#tuesdaytip - 03.02.2020

Pedal Order - What’s the ideal pedal order? Are there rules that you must follow?

Buffer > Tuner - It’s always a good idea to place an input buffer at the very start of the signal chain, helping to maintain the integrity of your signal. After the buffer, the most effective place for the tuner is at the start of the chain. This allows the tuner to get the most accurate reading from the instrument.

The placement of the volume pedal is completely subjective. At the beginning of the chain - after the tuner - it serves the same role as the instrument’s onboard volume knob. Filter pedals, like wah, envelope filters, or auto wah are effective after the volume pedal (or after the tuner).

The placement of pitch shifting pedals is also subjective. These pedals like to see a clean(er) signal from the instrument, which *may* help with the pedal’s ability to track properly. In this position, the gain pedals on the board will affect the sound of the pitch-shifted signal.

The gain section of the pedalboard will consist of compression, overdrive, distortion, fuzz, or boost. The order of which is completely subjective and will be different with each pedalboard. Typically, the compressor will be at the front of the gain section. In some cases, the boost will be right after (or before) the compressor, or at the end of the gain section. With each placement, boost pedals will affect the gain section differently.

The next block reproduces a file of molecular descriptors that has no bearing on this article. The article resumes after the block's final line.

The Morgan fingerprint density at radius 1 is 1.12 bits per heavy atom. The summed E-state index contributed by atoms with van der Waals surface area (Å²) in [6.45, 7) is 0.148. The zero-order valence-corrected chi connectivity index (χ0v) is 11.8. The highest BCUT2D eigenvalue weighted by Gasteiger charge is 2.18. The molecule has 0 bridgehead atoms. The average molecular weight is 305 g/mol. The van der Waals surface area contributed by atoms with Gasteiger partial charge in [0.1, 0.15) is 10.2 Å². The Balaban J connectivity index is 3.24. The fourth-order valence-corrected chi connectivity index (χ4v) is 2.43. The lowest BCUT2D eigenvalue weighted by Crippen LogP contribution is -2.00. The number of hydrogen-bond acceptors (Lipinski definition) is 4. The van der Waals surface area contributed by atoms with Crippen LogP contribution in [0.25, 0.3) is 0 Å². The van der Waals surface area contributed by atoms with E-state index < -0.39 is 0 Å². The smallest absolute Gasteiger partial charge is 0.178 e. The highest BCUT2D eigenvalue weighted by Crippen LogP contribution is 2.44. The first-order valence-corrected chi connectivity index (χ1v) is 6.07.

Typically, you’ll find modulation pedals directly after the gain section. These include chorus, phaser, flanger, and tremolo. The order of these effects is subjective, based on how you want these effects to affect each other.

Time-based effects, like delay and reverb, are found at the end of the signal chain. You want these effects to influence the sound of all of the other pedals in the signal chain. Whether you place the delay first or the reverb first is up to you.

Looper pedals are typically placed at the end of the signal chain, as you want the looper to be able to record the way each pedal affects the signal.

These “rules” are in no way set in stone, and are not meant to be followed to a tee. Experiment with your pedal order and find what works for you!

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